Why modern slavery is a threat to your construction business, and how you can stamp it out

The total number of people enslaved by region

Date Published: 20.11.2014

There have been a number of news articles lately on modern day slavery and the construction sector does not escape this focus. In 2013, 53 potential UK victims were identified in the construction industry and this is very likely to be the tip of the iceberg.

Besides ethical and moral considerations there is a very real business case for investigating modern day slavery in the supply chain – the Modern Day Slavery Bill is currently going through parliament and will require big businesses to publically state each year what action they have taken to protect against slavery. This is requiring pro-active responses.

So how then can you address this challenge?

Firstly, we must understand that for most people the idea of slavery (or ‘gang-mastering’ as we commonly recognise it on construction sites) is abhorrent; so much so that we would often fail to recognise it even if the symptoms were plainly obvious.

For example, in a conversation with a site manager when we outlined this issue and how it was used in industry his response was, “I used to regularly use a ‘slab gang’ who could provide labour and materials for less than I could get the concrete with my own main contractor discount – I really should have looked into that”.

You see, it’s not that the industry doesn’t care that gang-mastering exists, it’s that the idea is too horrible to imagine it happening on our sites so we assume it is not.

Luckily we can help, if you want to know more about how you can recognise the signs of gang mastering get in touch, after all its forward thinking businesses that will be catching the eye of public sector procurement advisers.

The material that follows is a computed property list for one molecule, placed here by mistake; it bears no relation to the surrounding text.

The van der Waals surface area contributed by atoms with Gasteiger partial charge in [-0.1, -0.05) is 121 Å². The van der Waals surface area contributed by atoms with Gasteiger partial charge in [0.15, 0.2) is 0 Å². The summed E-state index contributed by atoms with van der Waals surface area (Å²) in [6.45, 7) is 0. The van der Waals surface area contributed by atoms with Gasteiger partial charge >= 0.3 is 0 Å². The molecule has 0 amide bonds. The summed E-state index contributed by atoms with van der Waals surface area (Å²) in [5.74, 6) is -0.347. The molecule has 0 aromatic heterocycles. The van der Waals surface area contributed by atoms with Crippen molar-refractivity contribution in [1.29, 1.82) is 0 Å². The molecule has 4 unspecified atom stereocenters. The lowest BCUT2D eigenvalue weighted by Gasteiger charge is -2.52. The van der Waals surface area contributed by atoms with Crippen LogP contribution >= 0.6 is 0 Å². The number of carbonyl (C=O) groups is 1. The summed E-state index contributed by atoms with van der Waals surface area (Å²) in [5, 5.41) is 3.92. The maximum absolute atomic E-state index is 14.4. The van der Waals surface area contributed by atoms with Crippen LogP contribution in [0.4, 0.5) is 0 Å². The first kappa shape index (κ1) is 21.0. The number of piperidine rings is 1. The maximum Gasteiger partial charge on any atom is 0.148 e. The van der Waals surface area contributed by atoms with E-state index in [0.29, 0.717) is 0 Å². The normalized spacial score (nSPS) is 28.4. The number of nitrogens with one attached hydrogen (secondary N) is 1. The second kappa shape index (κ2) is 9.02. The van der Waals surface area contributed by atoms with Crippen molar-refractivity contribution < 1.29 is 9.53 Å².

CMA, 2014 Finalist

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Re-Thinking Online Equality Training – 5 Reasons why it could be for you and your company

Published: 7.11.2015

 

Now, I know what you might be thinking – Online Training has not always lived up to the dream it promised; so often being dry, over cautious and even ill-informed. We are hoping to change that by providing training that will not only engage the audience but help them see the value of learning in this style. With six large main contractor organisations having tested our training earlier this year, below are 5 reasons why you should re-think Online Training as a solution to your Equality Training needs:-

  1. We know our stuff, both practically and academically. By that we mean we really do know what we are talking about and not just on equality either. Our team houses experts in equality and construction, as well as teaching and online learning. In fact, the wealth of knowledge that went into the Training is as follows:-
  • 15+ years practical Construction Industry experience
  • 15+ years Teaching experience
  • 7+ years Equality and Diversity Practitioner experience
  • Postgraduate qualifications in Construction Management, Equality and Teaching
  • In-house expertise in Online Training

“The course is construction specific, which makes it relevant” Shepherd Construction